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I'm looking at moving a program that currently embeds a Python interpreter to use Lua. With Python it's fairly easy to use modulefinder, compileall, and zipfile to make a nice tidy zip containing all the external libraries used.

Does Lua have the ability to bundle up its libraries like that, or is there some better best practice for distributing programs that embed Lua?

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2 Answers 2

up vote 6 down vote accepted

As is typical with Lua, there's no one standard and a lot of people roll their own. There's an effort to standardize on a package-management system called Lua Rocks, but I'm not sure how much momentum is behind it or how mature it is. (In 2008 it was not quite ready for prime time, but things may have changed.)

I myself am very low tech: if I want to distribute something, I just turn my Lua sources into C files and link them in with the binary. Finding and converting all the modules could be a bit tedious for me, but quite the easiest thing for my users—they don't even need to know that Lua is involved. I've posted a copy of my lua2c script at Pastebin. I have the option of compiling but I generally don't compile because the results are not portable and because the Lua compiler is so fast anyway.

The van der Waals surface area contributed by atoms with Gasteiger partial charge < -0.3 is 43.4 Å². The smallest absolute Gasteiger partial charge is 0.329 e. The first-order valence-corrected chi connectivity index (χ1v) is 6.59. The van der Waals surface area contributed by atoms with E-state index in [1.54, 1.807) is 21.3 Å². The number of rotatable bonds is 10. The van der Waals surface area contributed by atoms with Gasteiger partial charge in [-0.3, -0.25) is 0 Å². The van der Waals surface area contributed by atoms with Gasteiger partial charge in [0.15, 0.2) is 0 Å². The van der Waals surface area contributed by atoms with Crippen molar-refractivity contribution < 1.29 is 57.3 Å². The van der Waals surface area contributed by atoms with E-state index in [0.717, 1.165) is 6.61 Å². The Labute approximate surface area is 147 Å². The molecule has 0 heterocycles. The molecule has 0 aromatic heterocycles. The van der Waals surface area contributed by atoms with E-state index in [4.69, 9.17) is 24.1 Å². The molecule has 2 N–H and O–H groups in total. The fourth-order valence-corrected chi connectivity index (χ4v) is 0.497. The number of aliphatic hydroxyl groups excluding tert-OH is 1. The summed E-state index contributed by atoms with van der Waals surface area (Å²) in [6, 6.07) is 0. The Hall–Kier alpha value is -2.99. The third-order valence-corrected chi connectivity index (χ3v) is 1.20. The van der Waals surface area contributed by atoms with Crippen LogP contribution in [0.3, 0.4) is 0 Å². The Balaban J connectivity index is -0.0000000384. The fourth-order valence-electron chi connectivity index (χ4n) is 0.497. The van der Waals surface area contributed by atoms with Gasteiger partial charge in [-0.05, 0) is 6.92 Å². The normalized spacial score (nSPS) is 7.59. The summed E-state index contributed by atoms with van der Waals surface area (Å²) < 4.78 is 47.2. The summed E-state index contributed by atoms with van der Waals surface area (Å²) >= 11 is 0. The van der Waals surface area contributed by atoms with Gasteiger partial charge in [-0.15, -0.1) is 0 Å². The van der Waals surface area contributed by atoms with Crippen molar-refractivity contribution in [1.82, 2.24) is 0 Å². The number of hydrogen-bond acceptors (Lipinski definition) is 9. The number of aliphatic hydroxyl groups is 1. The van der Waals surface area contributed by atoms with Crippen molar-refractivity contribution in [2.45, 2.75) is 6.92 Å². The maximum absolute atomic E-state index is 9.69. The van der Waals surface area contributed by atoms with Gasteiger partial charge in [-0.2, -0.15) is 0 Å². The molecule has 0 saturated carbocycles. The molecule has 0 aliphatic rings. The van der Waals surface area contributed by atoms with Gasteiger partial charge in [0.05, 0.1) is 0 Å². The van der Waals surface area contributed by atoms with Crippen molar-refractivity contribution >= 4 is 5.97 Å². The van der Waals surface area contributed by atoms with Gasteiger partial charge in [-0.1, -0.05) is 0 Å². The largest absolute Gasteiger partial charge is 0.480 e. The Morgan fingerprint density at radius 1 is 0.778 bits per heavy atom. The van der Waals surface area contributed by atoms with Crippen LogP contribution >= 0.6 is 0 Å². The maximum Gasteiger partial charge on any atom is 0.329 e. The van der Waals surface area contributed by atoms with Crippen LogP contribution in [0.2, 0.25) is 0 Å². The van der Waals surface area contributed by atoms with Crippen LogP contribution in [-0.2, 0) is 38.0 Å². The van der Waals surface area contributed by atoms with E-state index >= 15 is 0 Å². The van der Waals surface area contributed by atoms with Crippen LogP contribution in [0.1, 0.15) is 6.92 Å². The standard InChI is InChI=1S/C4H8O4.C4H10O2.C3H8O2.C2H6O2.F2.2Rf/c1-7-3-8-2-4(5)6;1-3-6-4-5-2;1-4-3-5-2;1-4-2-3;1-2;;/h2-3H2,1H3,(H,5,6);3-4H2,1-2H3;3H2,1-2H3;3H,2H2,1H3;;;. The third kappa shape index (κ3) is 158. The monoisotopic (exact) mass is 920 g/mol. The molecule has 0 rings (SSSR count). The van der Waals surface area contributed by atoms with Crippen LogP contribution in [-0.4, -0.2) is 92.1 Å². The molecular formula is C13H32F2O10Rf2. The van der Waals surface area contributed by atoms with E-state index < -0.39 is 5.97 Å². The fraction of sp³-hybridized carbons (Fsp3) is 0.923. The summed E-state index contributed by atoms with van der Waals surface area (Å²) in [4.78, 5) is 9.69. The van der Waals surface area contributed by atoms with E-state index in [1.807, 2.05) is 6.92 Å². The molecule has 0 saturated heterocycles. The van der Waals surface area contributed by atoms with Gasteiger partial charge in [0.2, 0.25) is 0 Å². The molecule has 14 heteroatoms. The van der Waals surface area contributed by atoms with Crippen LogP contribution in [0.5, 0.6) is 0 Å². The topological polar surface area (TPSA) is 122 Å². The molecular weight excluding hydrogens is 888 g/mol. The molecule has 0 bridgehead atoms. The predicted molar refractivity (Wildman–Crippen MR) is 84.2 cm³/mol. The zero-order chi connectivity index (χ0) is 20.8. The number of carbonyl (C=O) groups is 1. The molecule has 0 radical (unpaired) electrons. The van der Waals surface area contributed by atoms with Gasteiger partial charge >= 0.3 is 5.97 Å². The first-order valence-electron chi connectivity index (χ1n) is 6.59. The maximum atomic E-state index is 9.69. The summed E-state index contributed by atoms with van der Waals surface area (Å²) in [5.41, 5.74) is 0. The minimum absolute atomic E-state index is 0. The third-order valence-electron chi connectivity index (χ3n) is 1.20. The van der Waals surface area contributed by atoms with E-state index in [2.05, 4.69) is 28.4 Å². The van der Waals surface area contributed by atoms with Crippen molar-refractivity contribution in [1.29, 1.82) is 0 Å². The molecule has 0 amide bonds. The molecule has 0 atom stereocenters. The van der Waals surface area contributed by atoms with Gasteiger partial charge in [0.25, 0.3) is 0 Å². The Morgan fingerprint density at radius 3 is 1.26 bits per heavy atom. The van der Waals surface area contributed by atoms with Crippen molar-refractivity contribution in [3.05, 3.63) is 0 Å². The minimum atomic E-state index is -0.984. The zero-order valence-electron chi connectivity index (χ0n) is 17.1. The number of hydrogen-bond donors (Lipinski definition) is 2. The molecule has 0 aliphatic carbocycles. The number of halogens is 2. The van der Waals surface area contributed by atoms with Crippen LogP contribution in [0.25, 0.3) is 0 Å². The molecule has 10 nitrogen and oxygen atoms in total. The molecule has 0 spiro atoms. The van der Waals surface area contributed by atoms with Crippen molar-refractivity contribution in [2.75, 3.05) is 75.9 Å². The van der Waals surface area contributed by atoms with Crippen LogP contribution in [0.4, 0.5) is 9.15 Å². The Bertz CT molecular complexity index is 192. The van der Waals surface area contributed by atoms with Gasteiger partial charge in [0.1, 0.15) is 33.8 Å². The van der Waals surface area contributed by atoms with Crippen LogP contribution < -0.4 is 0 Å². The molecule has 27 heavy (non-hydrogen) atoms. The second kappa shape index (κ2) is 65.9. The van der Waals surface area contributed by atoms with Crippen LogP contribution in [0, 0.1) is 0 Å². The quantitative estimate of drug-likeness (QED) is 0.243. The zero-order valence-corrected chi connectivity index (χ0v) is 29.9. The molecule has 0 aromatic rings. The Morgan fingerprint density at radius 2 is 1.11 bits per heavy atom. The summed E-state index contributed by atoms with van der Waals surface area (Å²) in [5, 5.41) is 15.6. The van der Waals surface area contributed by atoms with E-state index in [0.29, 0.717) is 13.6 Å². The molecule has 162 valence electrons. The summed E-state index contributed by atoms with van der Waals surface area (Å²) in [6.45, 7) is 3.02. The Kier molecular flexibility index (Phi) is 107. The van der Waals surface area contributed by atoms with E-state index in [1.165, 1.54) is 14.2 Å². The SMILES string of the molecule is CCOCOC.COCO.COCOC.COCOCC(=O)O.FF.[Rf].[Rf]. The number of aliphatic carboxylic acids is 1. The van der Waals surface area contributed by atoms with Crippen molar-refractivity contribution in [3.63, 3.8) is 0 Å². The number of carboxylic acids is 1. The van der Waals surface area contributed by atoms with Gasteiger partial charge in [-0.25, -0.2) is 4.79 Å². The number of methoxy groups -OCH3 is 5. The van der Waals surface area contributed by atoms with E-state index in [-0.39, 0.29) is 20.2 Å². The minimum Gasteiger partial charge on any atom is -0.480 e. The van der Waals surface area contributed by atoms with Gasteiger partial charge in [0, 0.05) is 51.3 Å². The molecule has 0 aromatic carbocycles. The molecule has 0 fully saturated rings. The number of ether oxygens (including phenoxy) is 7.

It would be nice to have something more automated. I think it would probably take several days to write and debug a good tool.

People on the Lua mailing list will surely know more.

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If it is pure Lua, you might also consider using squish

It's a tool that packs all Lua source files into a single file, with options to gzip/minify it.

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To minify Lua code, you could also use luamin which is available as a binary for use in shell scripts and as an npm module. Online demo: mothereff.in/lua-minifier –  Mathias Bynens May 2 '13 at 12:26

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